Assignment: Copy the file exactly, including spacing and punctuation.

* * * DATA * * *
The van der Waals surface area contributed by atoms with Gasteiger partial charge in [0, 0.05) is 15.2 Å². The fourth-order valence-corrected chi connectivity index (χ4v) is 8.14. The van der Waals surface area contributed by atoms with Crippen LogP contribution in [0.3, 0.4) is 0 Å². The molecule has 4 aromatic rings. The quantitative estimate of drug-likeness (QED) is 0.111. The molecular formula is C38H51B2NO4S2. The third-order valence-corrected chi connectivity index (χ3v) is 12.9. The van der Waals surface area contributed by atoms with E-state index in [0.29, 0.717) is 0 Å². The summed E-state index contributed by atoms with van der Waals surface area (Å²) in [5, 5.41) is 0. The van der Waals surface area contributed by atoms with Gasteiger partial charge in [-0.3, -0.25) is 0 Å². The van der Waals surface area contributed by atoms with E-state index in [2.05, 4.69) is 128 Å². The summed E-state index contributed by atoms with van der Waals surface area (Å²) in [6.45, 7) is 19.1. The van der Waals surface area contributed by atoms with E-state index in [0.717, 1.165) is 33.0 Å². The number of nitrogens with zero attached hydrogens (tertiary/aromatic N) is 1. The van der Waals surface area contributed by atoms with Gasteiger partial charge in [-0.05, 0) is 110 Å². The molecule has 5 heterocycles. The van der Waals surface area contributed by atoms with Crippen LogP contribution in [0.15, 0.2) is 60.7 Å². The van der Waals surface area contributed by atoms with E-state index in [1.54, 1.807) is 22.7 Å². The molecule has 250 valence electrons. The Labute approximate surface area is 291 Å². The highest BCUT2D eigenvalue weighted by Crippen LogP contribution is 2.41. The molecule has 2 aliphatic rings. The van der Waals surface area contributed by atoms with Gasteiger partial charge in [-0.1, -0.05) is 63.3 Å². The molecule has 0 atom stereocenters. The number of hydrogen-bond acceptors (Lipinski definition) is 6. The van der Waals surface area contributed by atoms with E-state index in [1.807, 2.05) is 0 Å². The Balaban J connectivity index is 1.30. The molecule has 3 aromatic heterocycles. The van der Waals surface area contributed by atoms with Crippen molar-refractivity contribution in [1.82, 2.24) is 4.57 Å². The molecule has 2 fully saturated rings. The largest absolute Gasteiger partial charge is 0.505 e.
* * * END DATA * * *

The van der Waals surface area contributed by atoms with Gasteiger partial charge in [0, 0.05) is 15.2 Å². The fourth-order valence-corrected chi connectivity index (χ4v) is 8.14. The van der Waals surface area contributed by atoms with Crippen LogP contribution in [0.3, 0.4) is 0 Å². The molecule has 4 aromatic rings. The quantitative estimate of drug-likeness (QED) is 0.111. The molecular formula is C38H51B2NO4S2. The third-order valence-corrected chi connectivity index (χ3v) is 12.9. The van der Waals surface area contributed by atoms with E-state index in [0.29, 0.717) is 0 Å². The summed E-state index contributed by atoms with van der Waals surface area (Å²) in [5, 5.41) is 0. The van der Waals surface area contributed by atoms with Gasteiger partial charge in [-0.3, -0.25) is 0 Å². The van der Waals surface area contributed by atoms with E-state index in [2.05, 4.69) is 128 Å². The summed E-state index contributed by atoms with van der Waals surface area (Å²) in [6.45, 7) is 19.1. The van der Waals surface area contributed by atoms with E-state index in [0.717, 1.165) is 33.0 Å². The number of nitrogens with zero attached hydrogens (tertiary/aromatic N) is 1. The van der Waals surface area contributed by atoms with Gasteiger partial charge in [-0.05, 0) is 110 Å². The molecule has 5 heterocycles. The van der Waals surface area contributed by atoms with Crippen LogP contribution in [0.15, 0.2) is 60.7 Å². The van der Waals surface area contributed by atoms with E-state index in [1.54, 1.807) is 22.7 Å². The molecule has 250 valence electrons. The Labute approximate surface area is 291 Å². The highest BCUT2D eigenvalue weighted by Crippen LogP contribution is 2.41. The molecule has 2 aliphatic rings. The van der Waals surface area contributed by atoms with Gasteiger partial charge in [-0.1, -0.05) is 63.3 Å². The molecule has 0 atom stereocenters. The number of hydrogen-bond acceptors (Lipinski definition) is 6. The van der Waals surface area contributed by atoms with E-state index in [1.807, 2.05) is 0 Å². The Balaban J connectivity index is 1.30. The molecule has 3 aromatic heterocycles. The van der Waals surface area contributed by atoms with Crippen molar-refractivity contribution in [1.82, 2.24) is 4.57 Å². The molecule has 2 fully saturated rings. The largest absolute Gasteiger partial charge is 0.505 e.